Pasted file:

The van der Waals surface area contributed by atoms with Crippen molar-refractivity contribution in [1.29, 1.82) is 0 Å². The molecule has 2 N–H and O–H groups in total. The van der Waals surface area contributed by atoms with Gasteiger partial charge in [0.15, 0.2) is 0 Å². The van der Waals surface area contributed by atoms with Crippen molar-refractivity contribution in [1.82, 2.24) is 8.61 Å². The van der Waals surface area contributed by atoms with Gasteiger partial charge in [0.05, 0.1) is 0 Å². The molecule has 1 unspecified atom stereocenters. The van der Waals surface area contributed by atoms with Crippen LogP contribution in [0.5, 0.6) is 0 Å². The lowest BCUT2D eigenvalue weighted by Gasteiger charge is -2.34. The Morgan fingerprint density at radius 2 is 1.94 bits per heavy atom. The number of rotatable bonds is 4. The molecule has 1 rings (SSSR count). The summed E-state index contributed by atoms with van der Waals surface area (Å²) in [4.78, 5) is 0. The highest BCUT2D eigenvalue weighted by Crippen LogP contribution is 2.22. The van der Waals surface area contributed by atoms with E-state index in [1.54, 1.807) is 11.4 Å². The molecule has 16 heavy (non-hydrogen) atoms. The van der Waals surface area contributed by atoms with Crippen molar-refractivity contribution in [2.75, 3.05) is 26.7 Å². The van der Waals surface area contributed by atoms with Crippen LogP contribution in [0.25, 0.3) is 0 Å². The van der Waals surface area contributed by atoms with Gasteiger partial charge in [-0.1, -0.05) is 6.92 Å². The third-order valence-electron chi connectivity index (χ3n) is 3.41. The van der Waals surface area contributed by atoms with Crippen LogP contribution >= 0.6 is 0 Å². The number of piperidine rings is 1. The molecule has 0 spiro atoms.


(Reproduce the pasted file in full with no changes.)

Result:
The van der Waals surface area contributed by atoms with Crippen molar-refractivity contribution in [1.29, 1.82) is 0 Å². The molecule has 2 N–H and O–H groups in total. The van der Waals surface area contributed by atoms with Gasteiger partial charge in [0.15, 0.2) is 0 Å². The van der Waals surface area contributed by atoms with Crippen molar-refractivity contribution in [1.82, 2.24) is 8.61 Å². The van der Waals surface area contributed by atoms with Gasteiger partial charge in [0.05, 0.1) is 0 Å². The molecule has 1 unspecified atom stereocenters. The van der Waals surface area contributed by atoms with Crippen LogP contribution in [0.5, 0.6) is 0 Å². The lowest BCUT2D eigenvalue weighted by Gasteiger charge is -2.34. The Morgan fingerprint density at radius 2 is 1.94 bits per heavy atom. The number of rotatable bonds is 4. The molecule has 1 rings (SSSR count). The summed E-state index contributed by atoms with van der Waals surface area (Å²) in [4.78, 5) is 0. The highest BCUT2D eigenvalue weighted by Crippen LogP contribution is 2.22. The van der Waals surface area contributed by atoms with E-state index in [1.54, 1.807) is 11.4 Å². The molecule has 16 heavy (non-hydrogen) atoms. The van der Waals surface area contributed by atoms with Crippen molar-refractivity contribution in [2.75, 3.05) is 26.7 Å². The van der Waals surface area contributed by atoms with Crippen LogP contribution in [0.25, 0.3) is 0 Å². The van der Waals surface area contributed by atoms with Gasteiger partial charge in [-0.1, -0.05) is 6.92 Å². The third-order valence-electron chi connectivity index (χ3n) is 3.41. The van der Waals surface area contributed by atoms with Crippen LogP contribution >= 0.6 is 0 Å². The number of piperidine rings is 1. The molecule has 0 spiro atoms.